According to the National Institute of Mental Health, one in five people live with mental illness in the United States every year.
While conditions such as depression, anxiety disorders and eating disorders are more common in women, men also experience mental health issues at concerning rates. In fact, men are nearly four times as likely to commit suicide than women, and are also more likely to die from alcoholism or drug abuse.
Statistically, men tend to fall into dangerous, self-destructive behaviors rather than seek professional help for their mental health. They may avoid or delay seeking treatment because of concerns about being treated differently, or due to perceptions that having a mental health issue diminishes their masculinity.
Unfortunately, stigma, prejudice and discrimination against people with mental illness are widespread. Stigma often comes from lack of understanding or fear. We encounter stigmas in professional, social and cultural settings, and even within ourselves. The different types of stigmas are:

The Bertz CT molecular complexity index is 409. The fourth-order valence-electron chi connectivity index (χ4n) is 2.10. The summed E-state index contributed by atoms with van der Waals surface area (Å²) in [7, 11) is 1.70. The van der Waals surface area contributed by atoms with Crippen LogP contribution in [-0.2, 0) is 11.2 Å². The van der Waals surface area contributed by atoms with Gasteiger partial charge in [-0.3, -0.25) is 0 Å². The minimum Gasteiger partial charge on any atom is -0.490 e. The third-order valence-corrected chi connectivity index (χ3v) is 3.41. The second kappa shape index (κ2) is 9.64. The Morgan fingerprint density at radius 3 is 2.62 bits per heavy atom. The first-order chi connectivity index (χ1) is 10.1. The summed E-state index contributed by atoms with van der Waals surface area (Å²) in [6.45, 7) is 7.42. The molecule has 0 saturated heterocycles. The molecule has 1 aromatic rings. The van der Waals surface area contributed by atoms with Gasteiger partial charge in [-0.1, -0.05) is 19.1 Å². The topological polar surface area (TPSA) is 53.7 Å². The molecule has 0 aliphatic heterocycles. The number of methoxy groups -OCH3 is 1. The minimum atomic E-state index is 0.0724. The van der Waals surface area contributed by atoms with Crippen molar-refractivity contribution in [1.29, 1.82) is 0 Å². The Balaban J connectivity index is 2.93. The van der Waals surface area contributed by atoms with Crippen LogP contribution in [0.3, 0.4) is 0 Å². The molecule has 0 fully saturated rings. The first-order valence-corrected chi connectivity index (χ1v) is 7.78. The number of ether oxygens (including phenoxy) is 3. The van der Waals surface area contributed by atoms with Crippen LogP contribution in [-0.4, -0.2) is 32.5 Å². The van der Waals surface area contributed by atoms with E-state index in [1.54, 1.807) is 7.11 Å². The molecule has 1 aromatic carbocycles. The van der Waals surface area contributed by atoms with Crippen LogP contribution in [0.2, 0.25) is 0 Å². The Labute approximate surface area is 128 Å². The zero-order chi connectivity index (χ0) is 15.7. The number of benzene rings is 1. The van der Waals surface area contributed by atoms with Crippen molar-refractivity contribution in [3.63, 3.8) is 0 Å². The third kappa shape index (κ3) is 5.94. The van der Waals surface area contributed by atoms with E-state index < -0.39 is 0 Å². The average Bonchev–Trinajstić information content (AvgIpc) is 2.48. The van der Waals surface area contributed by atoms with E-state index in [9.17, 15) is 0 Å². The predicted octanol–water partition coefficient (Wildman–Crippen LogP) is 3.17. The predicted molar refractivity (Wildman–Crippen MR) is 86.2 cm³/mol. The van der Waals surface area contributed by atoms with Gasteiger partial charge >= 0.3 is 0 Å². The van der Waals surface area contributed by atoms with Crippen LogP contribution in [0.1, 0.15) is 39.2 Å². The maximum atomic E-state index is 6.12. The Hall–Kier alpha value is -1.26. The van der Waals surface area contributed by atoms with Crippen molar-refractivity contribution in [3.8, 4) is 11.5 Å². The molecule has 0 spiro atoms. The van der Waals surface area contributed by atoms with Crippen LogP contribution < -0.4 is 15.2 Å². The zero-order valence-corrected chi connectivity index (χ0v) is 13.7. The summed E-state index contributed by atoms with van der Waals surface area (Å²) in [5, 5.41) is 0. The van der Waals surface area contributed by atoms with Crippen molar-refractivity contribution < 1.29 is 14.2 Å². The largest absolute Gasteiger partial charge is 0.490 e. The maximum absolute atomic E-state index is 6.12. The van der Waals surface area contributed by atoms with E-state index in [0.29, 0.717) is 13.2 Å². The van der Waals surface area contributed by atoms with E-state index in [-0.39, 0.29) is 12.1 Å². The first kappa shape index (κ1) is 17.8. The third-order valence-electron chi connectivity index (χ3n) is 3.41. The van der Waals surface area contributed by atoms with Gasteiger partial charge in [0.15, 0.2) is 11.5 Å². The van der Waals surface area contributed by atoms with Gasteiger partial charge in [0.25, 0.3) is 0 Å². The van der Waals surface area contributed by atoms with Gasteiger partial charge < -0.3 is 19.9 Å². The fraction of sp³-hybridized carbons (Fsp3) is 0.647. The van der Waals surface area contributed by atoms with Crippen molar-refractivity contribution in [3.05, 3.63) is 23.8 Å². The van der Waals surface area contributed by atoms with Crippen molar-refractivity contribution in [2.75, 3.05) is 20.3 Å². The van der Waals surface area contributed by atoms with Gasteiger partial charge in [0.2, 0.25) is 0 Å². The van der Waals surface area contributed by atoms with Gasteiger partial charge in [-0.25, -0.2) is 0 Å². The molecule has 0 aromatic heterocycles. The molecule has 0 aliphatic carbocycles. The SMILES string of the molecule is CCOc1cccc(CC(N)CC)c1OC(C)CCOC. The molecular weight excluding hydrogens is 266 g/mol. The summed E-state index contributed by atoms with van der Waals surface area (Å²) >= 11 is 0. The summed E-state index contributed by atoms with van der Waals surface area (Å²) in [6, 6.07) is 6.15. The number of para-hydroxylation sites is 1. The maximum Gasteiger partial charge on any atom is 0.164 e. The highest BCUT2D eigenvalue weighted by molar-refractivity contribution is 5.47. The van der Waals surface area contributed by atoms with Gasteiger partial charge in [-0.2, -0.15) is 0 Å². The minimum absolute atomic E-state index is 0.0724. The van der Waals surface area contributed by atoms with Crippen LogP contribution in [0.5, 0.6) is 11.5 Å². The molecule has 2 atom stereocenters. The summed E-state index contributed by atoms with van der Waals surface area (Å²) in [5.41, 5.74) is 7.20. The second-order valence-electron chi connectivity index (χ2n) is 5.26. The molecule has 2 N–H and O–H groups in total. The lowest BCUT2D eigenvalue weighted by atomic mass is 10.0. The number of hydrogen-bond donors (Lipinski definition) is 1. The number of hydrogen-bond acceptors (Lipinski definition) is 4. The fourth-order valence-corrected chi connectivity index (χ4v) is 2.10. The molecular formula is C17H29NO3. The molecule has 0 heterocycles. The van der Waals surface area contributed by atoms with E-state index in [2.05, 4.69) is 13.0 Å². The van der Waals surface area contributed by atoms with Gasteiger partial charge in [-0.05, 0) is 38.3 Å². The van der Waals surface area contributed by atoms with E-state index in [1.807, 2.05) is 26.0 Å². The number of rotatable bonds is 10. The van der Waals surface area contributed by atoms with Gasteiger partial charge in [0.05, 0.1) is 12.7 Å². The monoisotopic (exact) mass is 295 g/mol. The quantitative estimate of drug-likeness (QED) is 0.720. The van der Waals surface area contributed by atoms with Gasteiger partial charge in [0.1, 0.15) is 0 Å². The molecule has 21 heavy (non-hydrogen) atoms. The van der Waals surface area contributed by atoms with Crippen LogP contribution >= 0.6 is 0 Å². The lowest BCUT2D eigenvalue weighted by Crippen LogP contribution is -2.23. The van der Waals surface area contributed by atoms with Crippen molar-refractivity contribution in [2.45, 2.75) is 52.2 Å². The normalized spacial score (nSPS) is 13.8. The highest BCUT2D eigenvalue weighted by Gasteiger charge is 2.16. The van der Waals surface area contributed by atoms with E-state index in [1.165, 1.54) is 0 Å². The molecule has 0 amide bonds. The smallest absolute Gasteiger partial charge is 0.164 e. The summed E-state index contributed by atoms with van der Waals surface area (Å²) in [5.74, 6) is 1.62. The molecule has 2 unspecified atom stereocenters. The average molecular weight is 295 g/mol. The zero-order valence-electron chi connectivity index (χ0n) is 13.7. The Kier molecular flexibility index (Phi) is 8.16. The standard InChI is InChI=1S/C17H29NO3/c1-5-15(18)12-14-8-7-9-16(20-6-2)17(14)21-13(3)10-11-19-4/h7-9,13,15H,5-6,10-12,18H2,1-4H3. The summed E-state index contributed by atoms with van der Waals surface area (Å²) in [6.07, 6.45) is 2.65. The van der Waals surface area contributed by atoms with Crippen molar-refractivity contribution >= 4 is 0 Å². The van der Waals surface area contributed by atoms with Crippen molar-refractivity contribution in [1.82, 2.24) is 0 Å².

Professional: Refers to the stigma that medical providers might impose on their patients, leading to underdiagnoses or lack of necessary care for specific people.
Social: Created perceptions that make those with mental illness seem “weak” or “crazy”.
Cultural: Every culture has a different way of looking at mental health. For example, in the Black community, mental health is often considered a weakness, and thus left untreated and hidden; this attitude is rooted in historical misconceptions and a distrust of the medical industry. Other cultures may not recognize mental illness or believe health disorders are only physical.
Internal/Self: When a person feels ashamed or embarrassed about their own health. This could leave people in denial, ignoring their symptoms or signs of trouble.
Traditionally, our society has positioned men as strong, privileged, and the breadwinners, so having a perceived disadvantage, such as a mental illness, makes them seem weak or unmanly. These stigmas and toxic masculinity more broadly, ultimately create a space in which people fear speaking up about their health or accepting their diagnoses.
What needs to happen to reduce the barriers created by stigmas and to shift society’s attitudes about mental health? While the challenges to creating change are significant, we can achieve progress by educating people about mental health and its true impact, reshaping perceptions of “manhood”, providing deeper training to medical professionals, and diversifying the pool of mental health providers.
By reducing stigmas around mental health, we may see more people seek treatment and ultimately manage their symptoms to live a more fulfilled life.
Special thanks to Beth I. of Beacon Academy for Editing.